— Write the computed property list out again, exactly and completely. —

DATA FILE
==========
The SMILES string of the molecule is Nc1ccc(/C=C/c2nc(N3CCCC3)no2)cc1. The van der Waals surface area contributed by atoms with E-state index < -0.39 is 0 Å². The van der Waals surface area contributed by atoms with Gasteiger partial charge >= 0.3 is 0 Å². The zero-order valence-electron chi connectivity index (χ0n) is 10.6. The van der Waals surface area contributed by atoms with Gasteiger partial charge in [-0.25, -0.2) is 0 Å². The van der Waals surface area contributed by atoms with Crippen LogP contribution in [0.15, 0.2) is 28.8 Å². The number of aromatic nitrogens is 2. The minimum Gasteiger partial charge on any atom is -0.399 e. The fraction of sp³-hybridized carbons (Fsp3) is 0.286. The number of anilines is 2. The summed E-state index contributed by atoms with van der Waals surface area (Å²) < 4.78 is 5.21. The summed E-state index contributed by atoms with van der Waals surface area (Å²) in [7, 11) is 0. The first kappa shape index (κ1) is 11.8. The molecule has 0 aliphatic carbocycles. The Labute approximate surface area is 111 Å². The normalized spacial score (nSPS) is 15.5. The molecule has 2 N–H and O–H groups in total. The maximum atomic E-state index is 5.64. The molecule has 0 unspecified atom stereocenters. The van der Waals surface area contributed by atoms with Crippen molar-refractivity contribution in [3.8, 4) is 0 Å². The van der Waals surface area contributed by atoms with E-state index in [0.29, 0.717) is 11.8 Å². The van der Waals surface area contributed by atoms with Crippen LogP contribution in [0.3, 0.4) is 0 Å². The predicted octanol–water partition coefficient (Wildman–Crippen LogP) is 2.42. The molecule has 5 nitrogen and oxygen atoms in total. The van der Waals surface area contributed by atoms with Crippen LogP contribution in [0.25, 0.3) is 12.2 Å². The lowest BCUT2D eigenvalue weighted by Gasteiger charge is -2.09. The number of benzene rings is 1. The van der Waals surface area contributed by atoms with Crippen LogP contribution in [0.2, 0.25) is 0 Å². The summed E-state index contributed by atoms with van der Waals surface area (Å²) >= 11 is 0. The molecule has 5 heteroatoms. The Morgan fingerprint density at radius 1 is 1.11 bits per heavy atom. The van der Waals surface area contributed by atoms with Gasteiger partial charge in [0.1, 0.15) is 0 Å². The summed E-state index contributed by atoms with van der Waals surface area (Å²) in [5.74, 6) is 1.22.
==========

The SMILES string of the molecule is Nc1ccc(/C=C/c2nc(N3CCCC3)no2)cc1. The van der Waals surface area contributed by atoms with E-state index < -0.39 is 0 Å². The van der Waals surface area contributed by atoms with Gasteiger partial charge >= 0.3 is 0 Å². The zero-order valence-electron chi connectivity index (χ0n) is 10.6. The van der Waals surface area contributed by atoms with Gasteiger partial charge in [-0.25, -0.2) is 0 Å². The van der Waals surface area contributed by atoms with Crippen LogP contribution in [0.15, 0.2) is 28.8 Å². The number of aromatic nitrogens is 2. The minimum Gasteiger partial charge on any atom is -0.399 e. The fraction of sp³-hybridized carbons (Fsp3) is 0.286. The number of anilines is 2. The summed E-state index contributed by atoms with van der Waals surface area (Å²) < 4.78 is 5.21. The summed E-state index contributed by atoms with van der Waals surface area (Å²) in [7, 11) is 0. The first kappa shape index (κ1) is 11.8. The molecule has 0 aliphatic carbocycles. The Labute approximate surface area is 111 Å². The normalized spacial score (nSPS) is 15.5. The molecule has 2 N–H and O–H groups in total. The maximum atomic E-state index is 5.64. The molecule has 0 unspecified atom stereocenters. The van der Waals surface area contributed by atoms with Crippen molar-refractivity contribution in [3.8, 4) is 0 Å². The van der Waals surface area contributed by atoms with E-state index in [0.29, 0.717) is 11.8 Å². The van der Waals surface area contributed by atoms with Crippen LogP contribution in [0.3, 0.4) is 0 Å². The predicted octanol–water partition coefficient (Wildman–Crippen LogP) is 2.42. The molecule has 5 nitrogen and oxygen atoms in total. The van der Waals surface area contributed by atoms with Crippen LogP contribution in [0.25, 0.3) is 12.2 Å². The lowest BCUT2D eigenvalue weighted by Gasteiger charge is -2.09. The number of benzene rings is 1. The van der Waals surface area contributed by atoms with Crippen LogP contribution in [0.2, 0.25) is 0 Å². The summed E-state index contributed by atoms with van der Waals surface area (Å²) >= 11 is 0. The molecule has 5 heteroatoms. The Morgan fingerprint density at radius 1 is 1.11 bits per heavy atom. The van der Waals surface area contributed by atoms with Gasteiger partial charge in [0.1, 0.15) is 0 Å². The summed E-state index contributed by atoms with van der Waals surface area (Å²) in [5.74, 6) is 1.22.